Unsung “heroes”?

I’ve been pretty engrossed with the Olympic trials this past few weeks.  We have had Swimming, Track and Field, and Gymnastics.

It’s all been terribly exciting for me.   To begin with, I rub elbows with many of the Track and Field stars, so seeing them on TV was a thrill.  I really kid myself that I have any connection to them.  We do use the same gym and the same massage therapist.  But, despite that, my results are- less that Olympic-.  They know me and I know them, we nod heads at each other, sometimes say hello, occasionally have a chat about the weather-the bad music at the gym, etc.  We don’t however, go out to the movies or for spaghetti etc.

There have been some triumphant scenes.

This is a very long video,  if you look at the last minute you will see Evan Jager having a blast with his victory.

And some heartbreaking ones.

Click here to see Julia Lucas discuss how she “gave away” the 5000m race.

This year there has been many more television hours dedicated to both Track and Field and Swimming.  As I was watching one night, I noticed I was watching heat after heat of sprinters and heat after heat of women swimming the same event.  That got me wondering.  Just how many participants are at these trials?  For the Summer Games in Beijing 596 American Athletes represented their Country in a variety of sports…from Fencing to rowing, to gymnastics to Steeplechase.  At the swimming trials this year over 1500 swimmers are participating!  It is a similar amount for Track and Field, but then a paltry amount of 15 men and 15 women for the Gymnastics.

I was astounded to see the high number of participants.  Especially those who know they have no chance at making the Olympic teams.    I very much understand high performing teenagers who are at these meets- they are there to gain experience so that when the next 4 years roll round and they are no longer 14 years old, they are as ready as can be.

The USA swimming web site has really done a nice site to showcase ALL the swimmers and their various stories, and dreams.  I do find some of them very interesting.  But at the same time, I wonder why someone puts in that much physical work, and monetary expense to go to a game they can’t win.  Yes, there are occasional upsets, but in reality…there are very few, you get  on race day the combination of who you are mentally, genetically and what you put into training.  While you might run, swim, floor exercise your way to a personal best…it’s likely that you have been edging up to that Personal Best for a few weeks or months.  And in case you think that training is somehow “fun” let me clarify that it is not that fun.  Moments are fun, but a lot of it is plain hard work, hurting, and pushing yourself beyond limits.

So it’s unlikely that many are at the trials thinking they will advance through the heats to face Tyson Gay and just blow his shorts off when they have never come close before.  I’m sure though that has been a dream of many though!

Is it just to say, “I competed at the Olympic Trials?”  Possibly.  I imagine there is a bit of bragging rights associated with this.  I admit, I was super impressed when a friends brother was swimming in the trials.  Now that I know that 1500 people swam and the multiple multiple heats involved, I admit, I am less impressed.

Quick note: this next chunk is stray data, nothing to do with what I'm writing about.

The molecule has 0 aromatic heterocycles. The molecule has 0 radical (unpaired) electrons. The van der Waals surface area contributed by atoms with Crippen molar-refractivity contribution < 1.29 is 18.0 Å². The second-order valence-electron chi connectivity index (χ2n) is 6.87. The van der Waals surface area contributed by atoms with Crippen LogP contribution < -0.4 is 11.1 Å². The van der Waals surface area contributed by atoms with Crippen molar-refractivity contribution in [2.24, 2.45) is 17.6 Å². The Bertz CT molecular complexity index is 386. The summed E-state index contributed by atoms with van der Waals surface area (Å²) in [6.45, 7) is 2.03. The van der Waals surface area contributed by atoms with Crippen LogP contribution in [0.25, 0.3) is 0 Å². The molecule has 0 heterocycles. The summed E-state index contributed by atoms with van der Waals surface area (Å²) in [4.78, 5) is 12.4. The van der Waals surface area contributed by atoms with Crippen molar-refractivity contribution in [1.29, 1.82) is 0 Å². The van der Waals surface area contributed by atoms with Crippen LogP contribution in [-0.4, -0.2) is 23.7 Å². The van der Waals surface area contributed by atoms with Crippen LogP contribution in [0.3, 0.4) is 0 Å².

People argue that it is for the love of the Sport.  I suppose this is also possible.  The athletes coming to the trials are all really exceptional people.  None of them are your average Joe or Jane tooling up and down the lap pool at the Y.  They have all made a commitment that goes beyond the normal to their chosen sport.

I don’t really know.  Hoping that all the Athletes take from the trials something valuable for their lives.


4 thoughts on “Unsung “heroes”?

  1. I tend to equate people who work toward the Olympics with those who do 50 mile runs or other extreme sport events. I think there is something in their genetic make-up that urges them to keep pushing further and harder – just to see if they can. To see how far they can go.

    I definitely do not have that gene (or whatever it is). LOL!

    • I still have it in my mind that one day I will do the 55 miler in South Africa. Not today though. I think with a lot of Olympians, they got into the sport, got noticed, and then ding ding ding…all things fell into place. I often wonder how many people are out there running fast, or swimming fast and are completely content to not race….do they exist?

  2. We have a couple of local kids in the track and field trials, so I was following the hurdles and relays yesterday. Sacramento also has several swimming clubs that regularly send kids to the Olympics (remember Mark Spitz?), so it’s always fun to see if they’ll show up in the finals.

    It also reminds me of when I used to root for my son when he was in track during high school. He was a sprinter, but he didn’t want to spend all of his spare time training, as the coach wanted him to. So he dropped out. I understood, but a little part of me was disappointed. My family didn’t encourage athletics, even though Dad played baseball in high school, so it was exciting to see my kids enjoy non-team sports.

  3. At least in the marathon, I think of it as sort of a killer step beyond qualifying for Boston. I’ve had a couple of friends miss the Olympic qualifying time by a minute or two, but it’s what they were shooting for as a goal. I had a friend qualify, and she ran in the trials- not that she thought she’d make it, but because it was a super cool experience.

    I hope some of the hopefuls you’re seeing on TV have the same sort of feeling.

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